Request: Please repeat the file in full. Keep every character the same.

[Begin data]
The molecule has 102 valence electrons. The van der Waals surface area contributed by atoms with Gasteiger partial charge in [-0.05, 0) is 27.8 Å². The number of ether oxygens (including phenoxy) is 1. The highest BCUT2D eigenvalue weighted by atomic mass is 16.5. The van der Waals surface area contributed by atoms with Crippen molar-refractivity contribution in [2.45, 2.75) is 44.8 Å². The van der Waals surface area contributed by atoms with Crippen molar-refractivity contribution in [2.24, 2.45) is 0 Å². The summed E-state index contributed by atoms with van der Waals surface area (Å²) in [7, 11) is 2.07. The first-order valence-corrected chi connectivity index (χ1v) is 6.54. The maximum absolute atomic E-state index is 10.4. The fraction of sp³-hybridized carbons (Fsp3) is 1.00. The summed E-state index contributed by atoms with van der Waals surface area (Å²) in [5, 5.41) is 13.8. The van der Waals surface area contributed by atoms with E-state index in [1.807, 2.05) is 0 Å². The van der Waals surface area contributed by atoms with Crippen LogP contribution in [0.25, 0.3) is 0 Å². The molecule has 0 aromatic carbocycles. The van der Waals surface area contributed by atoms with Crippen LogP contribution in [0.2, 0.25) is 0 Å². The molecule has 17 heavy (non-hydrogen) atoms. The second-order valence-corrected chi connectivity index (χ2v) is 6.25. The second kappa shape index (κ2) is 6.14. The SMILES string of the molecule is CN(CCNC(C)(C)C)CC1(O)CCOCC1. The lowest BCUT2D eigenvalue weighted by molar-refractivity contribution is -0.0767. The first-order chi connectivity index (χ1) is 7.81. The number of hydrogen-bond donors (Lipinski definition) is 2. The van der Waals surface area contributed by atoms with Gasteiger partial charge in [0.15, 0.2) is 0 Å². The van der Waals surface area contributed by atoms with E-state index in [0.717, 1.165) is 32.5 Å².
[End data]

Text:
The molecule has 102 valence electrons. The van der Waals surface area contributed by atoms with Gasteiger partial charge in [-0.05, 0) is 27.8 Å². The number of ether oxygens (including phenoxy) is 1. The highest BCUT2D eigenvalue weighted by atomic mass is 16.5. The van der Waals surface area contributed by atoms with Crippen molar-refractivity contribution in [2.45, 2.75) is 44.8 Å². The van der Waals surface area contributed by atoms with Crippen molar-refractivity contribution in [2.24, 2.45) is 0 Å². The summed E-state index contributed by atoms with van der Waals surface area (Å²) in [7, 11) is 2.07. The first-order valence-corrected chi connectivity index (χ1v) is 6.54. The maximum absolute atomic E-state index is 10.4. The fraction of sp³-hybridized carbons (Fsp3) is 1.00. The summed E-state index contributed by atoms with van der Waals surface area (Å²) in [5, 5.41) is 13.8. The van der Waals surface area contributed by atoms with E-state index in [1.807, 2.05) is 0 Å². The van der Waals surface area contributed by atoms with Crippen LogP contribution in [0.25, 0.3) is 0 Å². The molecule has 0 aromatic carbocycles. The van der Waals surface area contributed by atoms with Crippen LogP contribution in [0.2, 0.25) is 0 Å². The molecule has 17 heavy (non-hydrogen) atoms. The second-order valence-corrected chi connectivity index (χ2v) is 6.25. The second kappa shape index (κ2) is 6.14. The SMILES string of the molecule is CN(CCNC(C)(C)C)CC1(O)CCOCC1. The lowest BCUT2D eigenvalue weighted by molar-refractivity contribution is -0.0767. The first-order chi connectivity index (χ1) is 7.81. The number of hydrogen-bond donors (Lipinski definition) is 2. The van der Waals surface area contributed by atoms with Gasteiger partial charge in [0.15, 0.2) is 0 Å². The van der Waals surface area contributed by atoms with E-state index in [0.717, 1.165) is 32.5 Å².